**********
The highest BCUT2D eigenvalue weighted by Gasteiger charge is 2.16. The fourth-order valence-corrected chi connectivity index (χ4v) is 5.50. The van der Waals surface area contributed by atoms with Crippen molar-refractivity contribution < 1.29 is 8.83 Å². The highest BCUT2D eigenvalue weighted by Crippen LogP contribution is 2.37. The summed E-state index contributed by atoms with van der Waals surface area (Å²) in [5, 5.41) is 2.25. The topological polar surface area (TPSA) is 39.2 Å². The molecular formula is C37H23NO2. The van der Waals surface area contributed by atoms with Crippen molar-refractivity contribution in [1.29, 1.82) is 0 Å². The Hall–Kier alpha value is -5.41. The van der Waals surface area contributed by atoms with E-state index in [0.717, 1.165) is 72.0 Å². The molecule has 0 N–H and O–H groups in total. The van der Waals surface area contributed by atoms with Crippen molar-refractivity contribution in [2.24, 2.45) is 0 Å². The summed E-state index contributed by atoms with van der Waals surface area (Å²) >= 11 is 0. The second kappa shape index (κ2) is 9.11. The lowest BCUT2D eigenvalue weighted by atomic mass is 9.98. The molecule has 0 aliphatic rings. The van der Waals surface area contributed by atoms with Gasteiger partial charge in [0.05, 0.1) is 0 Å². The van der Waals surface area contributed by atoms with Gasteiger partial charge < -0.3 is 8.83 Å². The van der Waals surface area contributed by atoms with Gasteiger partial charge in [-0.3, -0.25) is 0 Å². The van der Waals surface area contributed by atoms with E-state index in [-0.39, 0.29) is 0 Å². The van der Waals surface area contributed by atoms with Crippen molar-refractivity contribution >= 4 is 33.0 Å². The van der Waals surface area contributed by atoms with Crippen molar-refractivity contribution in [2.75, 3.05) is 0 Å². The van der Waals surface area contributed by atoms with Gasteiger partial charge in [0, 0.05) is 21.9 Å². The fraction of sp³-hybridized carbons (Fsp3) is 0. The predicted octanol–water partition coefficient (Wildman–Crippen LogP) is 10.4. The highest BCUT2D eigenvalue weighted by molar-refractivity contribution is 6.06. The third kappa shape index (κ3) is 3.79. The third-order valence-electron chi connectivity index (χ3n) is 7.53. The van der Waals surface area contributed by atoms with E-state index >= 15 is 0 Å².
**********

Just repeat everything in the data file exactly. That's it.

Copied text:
The highest BCUT2D eigenvalue weighted by Gasteiger charge is 2.16. The fourth-order valence-corrected chi connectivity index (χ4v) is 5.50. The van der Waals surface area contributed by atoms with Crippen molar-refractivity contribution < 1.29 is 8.83 Å². The highest BCUT2D eigenvalue weighted by Crippen LogP contribution is 2.37. The summed E-state index contributed by atoms with van der Waals surface area (Å²) in [5, 5.41) is 2.25. The topological polar surface area (TPSA) is 39.2 Å². The molecular formula is C37H23NO2. The van der Waals surface area contributed by atoms with Crippen molar-refractivity contribution in [1.29, 1.82) is 0 Å². The Hall–Kier alpha value is -5.41. The van der Waals surface area contributed by atoms with E-state index in [0.717, 1.165) is 72.0 Å². The molecule has 0 N–H and O–H groups in total. The van der Waals surface area contributed by atoms with Crippen molar-refractivity contribution in [2.24, 2.45) is 0 Å². The summed E-state index contributed by atoms with van der Waals surface area (Å²) >= 11 is 0. The second kappa shape index (κ2) is 9.11. The lowest BCUT2D eigenvalue weighted by atomic mass is 9.98. The molecule has 0 aliphatic rings. The van der Waals surface area contributed by atoms with Gasteiger partial charge in [0.05, 0.1) is 0 Å². The van der Waals surface area contributed by atoms with Gasteiger partial charge < -0.3 is 8.83 Å². The van der Waals surface area contributed by atoms with Gasteiger partial charge in [-0.3, -0.25) is 0 Å². The van der Waals surface area contributed by atoms with E-state index in [-0.39, 0.29) is 0 Å². The van der Waals surface area contributed by atoms with Crippen molar-refractivity contribution >= 4 is 33.0 Å². The van der Waals surface area contributed by atoms with Crippen molar-refractivity contribution in [2.75, 3.05) is 0 Å². The van der Waals surface area contributed by atoms with Gasteiger partial charge in [0, 0.05) is 21.9 Å². The fraction of sp³-hybridized carbons (Fsp3) is 0. The predicted octanol–water partition coefficient (Wildman–Crippen LogP) is 10.4. The highest BCUT2D eigenvalue weighted by molar-refractivity contribution is 6.06. The third kappa shape index (κ3) is 3.79. The third-order valence-electron chi connectivity index (χ3n) is 7.53. The van der Waals surface area contributed by atoms with E-state index >= 15 is 0 Å².